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Quick question:

Will KnockoutJS provide a solid ground for developing a large web app? I am afraid of having one huge viewModel that will become unmaintainable.

Background info

I'll be building a web app that will be heavily client-side based. The backend will just be a RESTful endpoint. The entire interface of the web app will be built in pure HTML/CSS/JS - no server side scripting involved.

The web app itself will consist of several smaller apps with one general login (kind of like Google's web apps where you have Gmail, Docs, Calendar, Reader, etc.).

Each of those web apps will have some common functionality (such as a sidebar tree view, a top bar menu view, a notifications system), and some app-unique features. Usually I break my apps down to encapsulate functionality, something like:

var myNamespace = {
    common: {
        settings: {},
        user: {},
        notifications: {}
    },
    app1: {},
    app2: {},
    app3: {}
};

Now, I really enjoy working with KnockoutJS and figured that it will be helpful when building some elements of my project (such as the notification system, or an advanced grid view with auto-refresh as the app will support collaboration). But I just can't figure out where to put my viewModel into this structure.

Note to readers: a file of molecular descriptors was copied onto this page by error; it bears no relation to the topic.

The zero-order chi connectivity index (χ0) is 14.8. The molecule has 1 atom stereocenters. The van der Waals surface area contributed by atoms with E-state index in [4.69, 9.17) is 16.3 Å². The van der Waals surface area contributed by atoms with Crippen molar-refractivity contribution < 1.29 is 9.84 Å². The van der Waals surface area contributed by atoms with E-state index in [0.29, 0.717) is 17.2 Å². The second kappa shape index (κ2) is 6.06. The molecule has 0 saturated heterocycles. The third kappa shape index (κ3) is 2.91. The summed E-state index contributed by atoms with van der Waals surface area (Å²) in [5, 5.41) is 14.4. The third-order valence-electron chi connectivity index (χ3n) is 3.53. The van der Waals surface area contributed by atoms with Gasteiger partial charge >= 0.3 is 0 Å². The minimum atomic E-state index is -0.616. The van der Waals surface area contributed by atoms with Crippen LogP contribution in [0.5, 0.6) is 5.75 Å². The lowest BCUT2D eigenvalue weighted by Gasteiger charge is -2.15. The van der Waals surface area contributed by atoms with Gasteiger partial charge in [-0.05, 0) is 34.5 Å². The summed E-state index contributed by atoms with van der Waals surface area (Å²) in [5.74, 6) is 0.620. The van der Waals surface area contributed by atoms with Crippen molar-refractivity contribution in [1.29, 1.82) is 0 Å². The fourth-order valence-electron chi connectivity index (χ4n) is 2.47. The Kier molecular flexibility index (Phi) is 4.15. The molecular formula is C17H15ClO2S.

I can only find trivial examples of how to build apps with KnockoutJS. Can you actually build something more advanced than a Twitter reader with it? Are there any good examples of how to break down a lot of functionality in the viewModel, or perhaps into many viewModels?

Proposed solution

While the more theoretical question (the Quick question) is still kind of unanswered here, I think I've found a solution that works in practice. @Simon 's answer gave me some food for thought, and here's what I've got so far:

// First: a collection of Observables that I want to share
ld.collectionOfObservables = {
    notifications: ko.observableArray([]),
};

// Now let's define a viewModel. I put all my stuff inside the
// 'ld' namespace to avoid cluttering the global object. 
ld.viewModel1 = function (args) {
    // Look inside args and bind all given parameters 
    // Normally you will want args to be an object of Observables. 
    for (var key in args) {
        if (args.hasOwnProperty(key)) {
            this[key] = args[key];
        }
    };
    // So, by now we already have some observables in
    // 'this', if there were any supplied in 'args'.
    // Additionally, we define some model-unique properties/observables